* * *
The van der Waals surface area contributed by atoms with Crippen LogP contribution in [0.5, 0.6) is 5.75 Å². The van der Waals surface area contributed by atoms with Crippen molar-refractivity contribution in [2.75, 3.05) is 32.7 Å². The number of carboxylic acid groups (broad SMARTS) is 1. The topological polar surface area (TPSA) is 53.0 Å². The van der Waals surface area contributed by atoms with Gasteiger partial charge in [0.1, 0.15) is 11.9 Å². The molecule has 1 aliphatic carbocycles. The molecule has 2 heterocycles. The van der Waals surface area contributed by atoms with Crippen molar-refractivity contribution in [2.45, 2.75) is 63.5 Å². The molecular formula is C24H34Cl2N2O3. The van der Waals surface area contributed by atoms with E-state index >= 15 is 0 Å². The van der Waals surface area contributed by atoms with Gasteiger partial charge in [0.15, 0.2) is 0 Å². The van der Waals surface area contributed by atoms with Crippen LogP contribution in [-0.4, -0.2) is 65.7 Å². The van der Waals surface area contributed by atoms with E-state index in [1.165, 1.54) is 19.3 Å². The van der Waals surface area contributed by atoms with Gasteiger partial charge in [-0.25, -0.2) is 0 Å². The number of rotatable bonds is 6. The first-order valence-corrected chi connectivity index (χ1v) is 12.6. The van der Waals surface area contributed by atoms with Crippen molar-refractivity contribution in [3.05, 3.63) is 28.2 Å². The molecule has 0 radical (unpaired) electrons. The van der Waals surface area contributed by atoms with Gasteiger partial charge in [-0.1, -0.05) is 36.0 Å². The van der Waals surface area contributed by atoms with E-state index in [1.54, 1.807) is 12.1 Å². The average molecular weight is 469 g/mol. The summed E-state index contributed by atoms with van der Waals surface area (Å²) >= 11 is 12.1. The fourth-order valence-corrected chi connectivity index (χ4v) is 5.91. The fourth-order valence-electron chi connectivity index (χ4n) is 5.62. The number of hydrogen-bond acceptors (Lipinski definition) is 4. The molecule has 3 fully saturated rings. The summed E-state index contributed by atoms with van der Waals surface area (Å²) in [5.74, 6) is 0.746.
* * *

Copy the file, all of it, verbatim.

The van der Waals surface area contributed by atoms with Crippen LogP contribution in [0.5, 0.6) is 5.75 Å². The van der Waals surface area contributed by atoms with Crippen molar-refractivity contribution in [2.75, 3.05) is 32.7 Å². The number of carboxylic acid groups (broad SMARTS) is 1. The topological polar surface area (TPSA) is 53.0 Å². The van der Waals surface area contributed by atoms with Gasteiger partial charge in [0.1, 0.15) is 11.9 Å². The molecule has 1 aliphatic carbocycles. The molecule has 2 heterocycles. The van der Waals surface area contributed by atoms with Crippen molar-refractivity contribution in [2.45, 2.75) is 63.5 Å². The molecular formula is C24H34Cl2N2O3. The van der Waals surface area contributed by atoms with E-state index >= 15 is 0 Å². The van der Waals surface area contributed by atoms with Gasteiger partial charge in [0.15, 0.2) is 0 Å². The van der Waals surface area contributed by atoms with Crippen LogP contribution in [-0.4, -0.2) is 65.7 Å². The van der Waals surface area contributed by atoms with E-state index in [1.165, 1.54) is 19.3 Å². The van der Waals surface area contributed by atoms with Gasteiger partial charge in [-0.25, -0.2) is 0 Å². The number of rotatable bonds is 6. The first-order valence-corrected chi connectivity index (χ1v) is 12.6. The van der Waals surface area contributed by atoms with Crippen molar-refractivity contribution in [3.05, 3.63) is 28.2 Å². The molecule has 0 radical (unpaired) electrons. The van der Waals surface area contributed by atoms with Gasteiger partial charge in [-0.1, -0.05) is 36.0 Å². The van der Waals surface area contributed by atoms with E-state index in [1.54, 1.807) is 12.1 Å². The average molecular weight is 469 g/mol. The summed E-state index contributed by atoms with van der Waals surface area (Å²) >= 11 is 12.1. The fourth-order valence-corrected chi connectivity index (χ4v) is 5.91. The fourth-order valence-electron chi connectivity index (χ4n) is 5.62. The number of hydrogen-bond acceptors (Lipinski definition) is 4. The molecule has 3 fully saturated rings. The summed E-state index contributed by atoms with van der Waals surface area (Å²) in [5.74, 6) is 0.746.